Q: Why is there so much competition these days from non-boat insurers? I know that often consumers are looking for the best deal until something happens, and then they want the best company. How does BoatUS approach that?
A: Thats a really big issue right now. We have not had to market ourselves in a really direct way in the past. With more competition coming in, part of what we have to do is educate boaters about what it is theyre paying for and what it is theyre getting because if you look at the bottom line and only look at what its going to cost to insure your boat, thats only a tiny bit of the story.
The question is: What coverage are you really buying and what kind of a check will you actually get when something happens?
Because were all boaters we wrote insurance policies to meet our members needs, not to maximize our profitability, with the belief that if we did that well we would end up making enough profit. And thats been true until now. And now, in a more competitive environment, we have to work a lot harder to help people understand what it is were providing and how it differs from everybody else.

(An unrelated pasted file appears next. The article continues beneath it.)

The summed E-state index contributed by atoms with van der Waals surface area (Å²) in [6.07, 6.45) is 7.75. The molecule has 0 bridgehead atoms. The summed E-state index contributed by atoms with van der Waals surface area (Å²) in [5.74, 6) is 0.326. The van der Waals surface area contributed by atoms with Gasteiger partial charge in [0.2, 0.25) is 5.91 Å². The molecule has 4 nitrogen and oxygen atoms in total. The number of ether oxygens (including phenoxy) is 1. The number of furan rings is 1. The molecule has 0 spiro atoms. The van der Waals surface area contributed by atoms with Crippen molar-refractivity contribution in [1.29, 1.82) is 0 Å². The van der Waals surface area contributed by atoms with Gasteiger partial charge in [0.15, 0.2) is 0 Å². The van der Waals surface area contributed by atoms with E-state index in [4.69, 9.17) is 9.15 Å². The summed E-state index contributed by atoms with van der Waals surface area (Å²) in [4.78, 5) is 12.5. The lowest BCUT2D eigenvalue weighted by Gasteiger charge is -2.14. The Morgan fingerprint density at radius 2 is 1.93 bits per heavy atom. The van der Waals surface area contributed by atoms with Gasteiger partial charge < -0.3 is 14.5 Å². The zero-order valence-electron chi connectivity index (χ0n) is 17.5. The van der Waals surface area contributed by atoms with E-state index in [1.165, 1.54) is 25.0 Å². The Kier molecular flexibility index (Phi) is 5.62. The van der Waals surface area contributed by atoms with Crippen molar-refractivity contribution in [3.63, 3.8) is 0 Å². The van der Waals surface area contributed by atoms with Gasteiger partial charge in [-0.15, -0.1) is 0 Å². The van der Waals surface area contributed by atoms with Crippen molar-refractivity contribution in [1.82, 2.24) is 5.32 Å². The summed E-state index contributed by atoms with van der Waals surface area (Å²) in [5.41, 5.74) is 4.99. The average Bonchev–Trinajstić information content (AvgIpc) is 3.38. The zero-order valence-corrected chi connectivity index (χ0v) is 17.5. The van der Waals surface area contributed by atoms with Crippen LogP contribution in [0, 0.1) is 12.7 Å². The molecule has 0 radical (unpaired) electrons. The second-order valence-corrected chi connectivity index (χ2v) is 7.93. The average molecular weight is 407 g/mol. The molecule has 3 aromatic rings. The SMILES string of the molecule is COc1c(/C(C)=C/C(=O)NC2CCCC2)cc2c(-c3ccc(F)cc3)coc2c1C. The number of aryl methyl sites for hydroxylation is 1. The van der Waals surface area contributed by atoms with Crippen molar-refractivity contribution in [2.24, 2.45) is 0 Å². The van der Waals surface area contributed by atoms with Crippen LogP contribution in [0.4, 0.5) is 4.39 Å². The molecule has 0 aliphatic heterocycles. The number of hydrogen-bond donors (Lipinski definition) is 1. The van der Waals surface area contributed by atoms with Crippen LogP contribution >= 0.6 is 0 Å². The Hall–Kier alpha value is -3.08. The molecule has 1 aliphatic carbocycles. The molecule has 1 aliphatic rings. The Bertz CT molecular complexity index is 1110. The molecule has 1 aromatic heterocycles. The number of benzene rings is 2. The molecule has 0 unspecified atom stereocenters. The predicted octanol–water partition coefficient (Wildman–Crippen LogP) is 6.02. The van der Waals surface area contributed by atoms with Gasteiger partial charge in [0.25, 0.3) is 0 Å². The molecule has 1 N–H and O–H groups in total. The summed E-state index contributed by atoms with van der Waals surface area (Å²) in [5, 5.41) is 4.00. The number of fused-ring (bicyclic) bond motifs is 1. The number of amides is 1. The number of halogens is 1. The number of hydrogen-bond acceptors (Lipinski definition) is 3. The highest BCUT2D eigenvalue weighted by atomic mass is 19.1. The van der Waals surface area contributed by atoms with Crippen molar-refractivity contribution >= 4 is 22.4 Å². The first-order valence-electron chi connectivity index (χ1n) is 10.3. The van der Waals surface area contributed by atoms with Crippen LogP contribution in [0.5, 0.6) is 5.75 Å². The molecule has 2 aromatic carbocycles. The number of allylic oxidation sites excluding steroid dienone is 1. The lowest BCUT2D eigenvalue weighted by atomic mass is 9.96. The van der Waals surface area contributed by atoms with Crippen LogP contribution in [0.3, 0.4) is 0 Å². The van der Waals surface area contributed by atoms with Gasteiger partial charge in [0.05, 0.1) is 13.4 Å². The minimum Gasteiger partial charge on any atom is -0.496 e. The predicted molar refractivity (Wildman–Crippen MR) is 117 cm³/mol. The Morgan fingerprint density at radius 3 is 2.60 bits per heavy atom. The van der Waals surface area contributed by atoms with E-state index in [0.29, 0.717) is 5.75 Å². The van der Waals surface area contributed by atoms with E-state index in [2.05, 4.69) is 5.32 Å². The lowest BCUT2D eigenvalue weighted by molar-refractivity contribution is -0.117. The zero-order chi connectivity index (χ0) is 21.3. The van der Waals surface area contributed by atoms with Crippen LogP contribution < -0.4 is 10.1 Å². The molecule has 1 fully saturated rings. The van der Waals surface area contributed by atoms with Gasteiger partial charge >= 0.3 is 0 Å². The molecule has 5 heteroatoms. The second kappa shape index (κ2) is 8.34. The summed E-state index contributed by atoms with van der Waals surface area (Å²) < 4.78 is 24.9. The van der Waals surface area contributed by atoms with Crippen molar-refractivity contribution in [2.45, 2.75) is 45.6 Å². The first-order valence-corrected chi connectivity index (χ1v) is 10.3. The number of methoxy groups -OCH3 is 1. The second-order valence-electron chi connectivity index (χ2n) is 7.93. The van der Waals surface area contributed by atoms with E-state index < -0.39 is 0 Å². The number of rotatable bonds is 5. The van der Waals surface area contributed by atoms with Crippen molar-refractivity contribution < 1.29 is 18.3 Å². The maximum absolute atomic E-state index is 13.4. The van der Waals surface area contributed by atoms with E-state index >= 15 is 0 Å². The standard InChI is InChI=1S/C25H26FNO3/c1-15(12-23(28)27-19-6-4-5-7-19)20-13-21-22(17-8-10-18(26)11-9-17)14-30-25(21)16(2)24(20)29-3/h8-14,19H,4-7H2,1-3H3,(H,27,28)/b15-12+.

Q: Why is there so much competition when it seems like there are so many disasters occurring? Why are so many companies moving into this space?
A: First of all, competition is fierce across the board. When you look at auto or home insurers and think about insurance in general, your revenues are based on the value of what youre insuring. If you look at the aging automobile base in this country and the drop in housing values, insurers across the board are struggling. On top of that, a lot of insurers made their money investing their reserves, and as you well know, investments have not done particularly well, especially the fixed-income investments a lot of companies put their money into. Theyre no longer earning anything on those investments.
So thats driven fierce competition in the auto and homeowner realm. When those companies look at retaining their customers, a lot of them are looking at additional pieces of business to keep those customers loyal to them, not because theyre committed to boats or boating. Theyre less concerned about the profitability of that business than they are in fencing off the customer so they dont leave.
So you have companies entering the business who are less concerned with profitability because their main line of profitability is coming from elsewhere. Theyre entering the business not because they understand the industry and not because theyre looking to make a profit from the industry, but to build a wall around their existing customers. That, of course, creates big pressure for us. Especially for insurers like BoatUS, boats are what we do. We dont do anything else, so we are committed to the industry and we insure boats no matter what.